What Do You Do If Your Kid Doesn't Like Kiss?
Parents are continually influencing various aspects of their child's character development. You know, important things, like the growth of social competence and self-esteem, as well as how frequently a kid says "please" and "thank you," and doesn't hang up on telemarketers. Then there's the slightly less vital stuff they mold: favorite foods, mannerisms, the degree of intensity at which to loathe the New York Yankees.
However -- and much to a parent's chagrin -- the lion's share of a child's character-shaping was completed way back when sperm and egg first met and mingled. From English author Ian McEwan: "Cheerful or neurotic, kind or greedy, curious or dull, expansive or shy and anywhere in between; it can be quite an affront to parental self-regard, just how much of the work has already been done."
I'm not quite ready to chalk up my 12-year-old's perpetual disinterest to basic genetics, since doing so means hoisting the ole white flag, but I am beginning to fret, for despite rounds of intensive, grease-painted, flame-spewing persuasion, my son refuses to enlist in the Kiss Army.
I've tried everything. I introduced him to the vibrant romanticism and unfulfilled yearning inherent in much of Paul Stanley and Gene Simmons' oftentimes transcendent lyrics. (Behold: "Tomorrow and tonight, tomorrow and tonight / We can rock all day, we can roll all night / Tomorrow and tonight, tomorrow and tonight / Oh yeah! Uh-huh! Alright!") I acquainted him with the mellifluous world of Paulspeak. Raised in the digital age, I let him handle a Kiss relic from a time long past: My beaten-up vinyl copy of Crazy Nights. I cited writer Victoria Moran, who described in her book Younger by the Day the benefit of listening to your parents' music, how it can be a "flexibility exercise" allowing you to "gain a commonality with generations outside your own." (Quick aside: For Paul and Gene, "gaining a commonality with generations outside your own" is code for scoring with not-old-enough-to-vote groupies -- subject matter so elegantly explored in "Christine Sixteen." Of course, I didn't explain this to my son.)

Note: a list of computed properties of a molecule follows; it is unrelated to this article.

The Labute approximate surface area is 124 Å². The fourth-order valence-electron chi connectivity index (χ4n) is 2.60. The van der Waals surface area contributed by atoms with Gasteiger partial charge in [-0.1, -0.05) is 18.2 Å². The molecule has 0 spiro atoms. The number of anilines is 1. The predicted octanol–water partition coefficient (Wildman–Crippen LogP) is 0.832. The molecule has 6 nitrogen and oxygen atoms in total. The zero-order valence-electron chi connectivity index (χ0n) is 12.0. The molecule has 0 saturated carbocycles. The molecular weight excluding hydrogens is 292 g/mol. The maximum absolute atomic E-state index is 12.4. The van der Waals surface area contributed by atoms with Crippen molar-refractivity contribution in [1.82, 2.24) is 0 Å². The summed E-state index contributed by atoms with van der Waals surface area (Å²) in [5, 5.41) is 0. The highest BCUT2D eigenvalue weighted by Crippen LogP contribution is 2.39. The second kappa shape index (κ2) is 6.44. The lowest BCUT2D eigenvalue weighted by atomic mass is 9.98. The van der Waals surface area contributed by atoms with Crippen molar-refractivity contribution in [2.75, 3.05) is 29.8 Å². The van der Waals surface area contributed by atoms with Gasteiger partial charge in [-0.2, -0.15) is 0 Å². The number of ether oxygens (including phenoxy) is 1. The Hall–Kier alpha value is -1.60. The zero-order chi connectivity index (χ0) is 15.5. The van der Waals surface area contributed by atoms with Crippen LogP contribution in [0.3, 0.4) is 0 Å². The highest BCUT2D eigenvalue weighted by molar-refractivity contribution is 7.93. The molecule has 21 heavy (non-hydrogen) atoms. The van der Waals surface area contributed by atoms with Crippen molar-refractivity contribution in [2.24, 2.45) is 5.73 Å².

When every maneuver failed, I was left to wonder if someone got to my 12-year-old first. Was his indifference the result of others telling him that worshipping Kiss means greatly compromising your principles? "Circus clown sell-outs!" was the epithet I imagined his contemporaries shouting in the schoolyard. So I decided to set the record straight: Loving Kiss isn't about surrendering one's self to consumer fatigue, I told him. And it isn't about buying into an album release strategy that's the equivalent of holding your nose and swallowing your own vomit. When Kiss re-issues an already re-issued greatest hits comp with an all new moniker, track listing, cover, and fold-out poster of a shirtless Paul, it's because the band believes that creating and maintaining strong relationships with fans is just as fulfilling as the creative process itself. Or something like that.